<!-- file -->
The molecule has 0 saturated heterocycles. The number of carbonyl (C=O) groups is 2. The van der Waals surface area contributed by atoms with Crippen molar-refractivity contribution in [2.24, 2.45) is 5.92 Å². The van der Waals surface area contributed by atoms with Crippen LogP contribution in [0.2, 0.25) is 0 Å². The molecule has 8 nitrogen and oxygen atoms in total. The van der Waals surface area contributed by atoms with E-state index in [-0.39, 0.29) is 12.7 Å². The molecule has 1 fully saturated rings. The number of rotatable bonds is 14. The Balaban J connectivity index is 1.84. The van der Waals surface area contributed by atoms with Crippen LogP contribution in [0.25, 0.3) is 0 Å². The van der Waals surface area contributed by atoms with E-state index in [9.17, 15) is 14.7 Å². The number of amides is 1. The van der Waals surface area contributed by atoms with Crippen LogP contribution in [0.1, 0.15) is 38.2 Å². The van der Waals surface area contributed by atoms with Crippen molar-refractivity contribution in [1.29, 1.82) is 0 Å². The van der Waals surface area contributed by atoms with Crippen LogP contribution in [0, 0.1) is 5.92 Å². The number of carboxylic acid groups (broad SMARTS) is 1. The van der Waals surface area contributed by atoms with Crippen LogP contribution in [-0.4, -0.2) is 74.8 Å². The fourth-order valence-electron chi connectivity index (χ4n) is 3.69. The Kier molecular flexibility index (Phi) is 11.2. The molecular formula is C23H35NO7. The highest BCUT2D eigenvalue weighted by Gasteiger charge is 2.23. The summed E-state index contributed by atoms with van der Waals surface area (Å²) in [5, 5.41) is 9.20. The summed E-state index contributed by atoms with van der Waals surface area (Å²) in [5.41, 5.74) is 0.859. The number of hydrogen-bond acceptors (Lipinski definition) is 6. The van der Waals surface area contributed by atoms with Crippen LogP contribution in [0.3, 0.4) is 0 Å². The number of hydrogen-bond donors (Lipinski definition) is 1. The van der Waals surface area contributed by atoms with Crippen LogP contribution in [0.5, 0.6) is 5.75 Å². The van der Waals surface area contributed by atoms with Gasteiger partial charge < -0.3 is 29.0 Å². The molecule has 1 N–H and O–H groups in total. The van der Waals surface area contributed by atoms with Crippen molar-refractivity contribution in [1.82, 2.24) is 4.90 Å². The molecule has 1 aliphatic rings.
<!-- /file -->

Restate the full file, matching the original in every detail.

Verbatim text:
The molecule has 0 saturated heterocycles. The number of carbonyl (C=O) groups is 2. The van der Waals surface area contributed by atoms with Crippen molar-refractivity contribution in [2.24, 2.45) is 5.92 Å². The van der Waals surface area contributed by atoms with Crippen LogP contribution in [0.2, 0.25) is 0 Å². The molecule has 8 nitrogen and oxygen atoms in total. The van der Waals surface area contributed by atoms with E-state index in [-0.39, 0.29) is 12.7 Å². The molecule has 1 fully saturated rings. The number of rotatable bonds is 14. The Balaban J connectivity index is 1.84. The van der Waals surface area contributed by atoms with Crippen LogP contribution in [0.25, 0.3) is 0 Å². The van der Waals surface area contributed by atoms with E-state index in [9.17, 15) is 14.7 Å². The number of amides is 1. The van der Waals surface area contributed by atoms with Crippen LogP contribution in [0.1, 0.15) is 38.2 Å². The van der Waals surface area contributed by atoms with Crippen molar-refractivity contribution in [1.29, 1.82) is 0 Å². The van der Waals surface area contributed by atoms with Crippen LogP contribution in [0, 0.1) is 5.92 Å². The number of carboxylic acid groups (broad SMARTS) is 1. The van der Waals surface area contributed by atoms with Crippen LogP contribution in [-0.4, -0.2) is 74.8 Å². The fourth-order valence-electron chi connectivity index (χ4n) is 3.69. The Kier molecular flexibility index (Phi) is 11.2. The molecular formula is C23H35NO7. The highest BCUT2D eigenvalue weighted by Gasteiger charge is 2.23. The summed E-state index contributed by atoms with van der Waals surface area (Å²) in [5, 5.41) is 9.20. The summed E-state index contributed by atoms with van der Waals surface area (Å²) in [5.41, 5.74) is 0.859. The number of hydrogen-bond acceptors (Lipinski definition) is 6. The van der Waals surface area contributed by atoms with Crippen LogP contribution in [0.3, 0.4) is 0 Å². The number of hydrogen-bond donors (Lipinski definition) is 1. The van der Waals surface area contributed by atoms with Crippen LogP contribution in [0.5, 0.6) is 5.75 Å². The van der Waals surface area contributed by atoms with Gasteiger partial charge < -0.3 is 29.0 Å². The molecule has 1 N–H and O–H groups in total. The van der Waals surface area contributed by atoms with Crippen molar-refractivity contribution in [1.82, 2.24) is 4.90 Å². The molecule has 1 aliphatic rings.